While it is commonly said that if education is considered costly, one should understand the consequences of ignorance, the drawbacks of providing free education outweigh its benefits. The provision of cost-free education entails three primary concerns: funding, moral hazards, and limitations on universities’ roles. Making education freely available to all students poses a financial challenge for universities, especially considering the current economic circumstances. It is not feasible for the government alone to shoulder the burden of funding universities.
Therefore, providing free education poses economic challenges for the government. To illustrate, if a state such as California embraces this approach for its public universities, a significant portion of government funds would be allocated towards university funding, leaving limited resources for other government services. Additionally, implementing free education results in a moral hazard since students lack the motivation to invest in their own education. People are more inclined to value and commit to something that necessitates personal sacrifice.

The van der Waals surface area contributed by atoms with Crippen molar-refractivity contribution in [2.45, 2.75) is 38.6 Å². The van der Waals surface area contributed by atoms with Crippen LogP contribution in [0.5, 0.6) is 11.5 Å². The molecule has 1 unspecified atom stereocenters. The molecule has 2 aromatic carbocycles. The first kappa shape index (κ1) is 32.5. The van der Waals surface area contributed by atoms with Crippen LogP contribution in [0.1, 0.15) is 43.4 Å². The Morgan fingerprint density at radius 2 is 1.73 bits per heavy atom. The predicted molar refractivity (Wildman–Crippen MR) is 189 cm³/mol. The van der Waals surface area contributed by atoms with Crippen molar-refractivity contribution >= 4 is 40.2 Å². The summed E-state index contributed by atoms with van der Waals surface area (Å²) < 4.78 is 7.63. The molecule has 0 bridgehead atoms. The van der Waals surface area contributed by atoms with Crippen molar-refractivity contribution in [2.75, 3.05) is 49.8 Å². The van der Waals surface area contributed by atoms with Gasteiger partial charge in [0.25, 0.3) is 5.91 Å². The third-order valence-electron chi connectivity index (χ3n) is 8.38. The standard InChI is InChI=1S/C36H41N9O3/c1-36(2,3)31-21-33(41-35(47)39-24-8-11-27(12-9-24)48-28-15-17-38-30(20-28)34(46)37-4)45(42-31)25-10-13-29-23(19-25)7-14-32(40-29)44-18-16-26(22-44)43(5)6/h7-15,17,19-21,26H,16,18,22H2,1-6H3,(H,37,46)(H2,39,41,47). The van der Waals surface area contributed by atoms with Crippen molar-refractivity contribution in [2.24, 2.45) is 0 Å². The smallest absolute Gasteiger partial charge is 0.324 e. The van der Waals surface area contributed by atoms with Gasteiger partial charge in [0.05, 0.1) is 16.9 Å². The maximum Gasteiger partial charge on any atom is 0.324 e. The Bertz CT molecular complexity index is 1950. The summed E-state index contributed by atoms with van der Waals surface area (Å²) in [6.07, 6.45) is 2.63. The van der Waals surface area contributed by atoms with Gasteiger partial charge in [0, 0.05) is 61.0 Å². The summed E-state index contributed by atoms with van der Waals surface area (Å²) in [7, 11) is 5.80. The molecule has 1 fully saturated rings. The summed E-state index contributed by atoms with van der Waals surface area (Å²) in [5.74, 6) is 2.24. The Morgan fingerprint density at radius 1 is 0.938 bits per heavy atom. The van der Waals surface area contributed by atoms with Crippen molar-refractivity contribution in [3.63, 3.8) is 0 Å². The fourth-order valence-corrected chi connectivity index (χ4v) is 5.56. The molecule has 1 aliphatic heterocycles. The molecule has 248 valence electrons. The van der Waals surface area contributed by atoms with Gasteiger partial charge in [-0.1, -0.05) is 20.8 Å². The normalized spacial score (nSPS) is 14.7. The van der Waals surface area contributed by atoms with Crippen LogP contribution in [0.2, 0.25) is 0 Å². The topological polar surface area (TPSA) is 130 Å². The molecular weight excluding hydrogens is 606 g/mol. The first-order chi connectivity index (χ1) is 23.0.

Although free education does not require any sacrifice, students are still driven by factors like loans and family sponsorship, which make them responsible for their educational investments. However, if free education is granted to all students without any conditions, it can be taken advantage of. For instance, certain students may opt out of attending classes. Additionally, a policy of providing free education restricts the role of universities as knowledge hubs, especially in terms of research.
Universities receive funding and grants from both the government and private sector for research and development, but if free education is offered to all tertiary students, prioritizing funds for infrastructure maintenance and salaries may limit research opportunities. However, it is important not to underestimate the significance of education at all levels. Hence, despite potential limitations, the proposal to provide free education to all students remains valid due to its positive implications for society.
An educated society leads to prosperity and development. Therefore, implementing a policy of free tertiary education can benefit the government. This is because educated students contribute to society’s advancement. To ensure deserving students benefit from free education, conditions such as a minimum GAP (grade point average) and public service requirements may be attached. Governments ought to provide free college and university education to all students. Funding for universities would become the responsibility of the government, ensuring accountability in the education system. However, if free education is offered without any conditions, there would be no restrictions.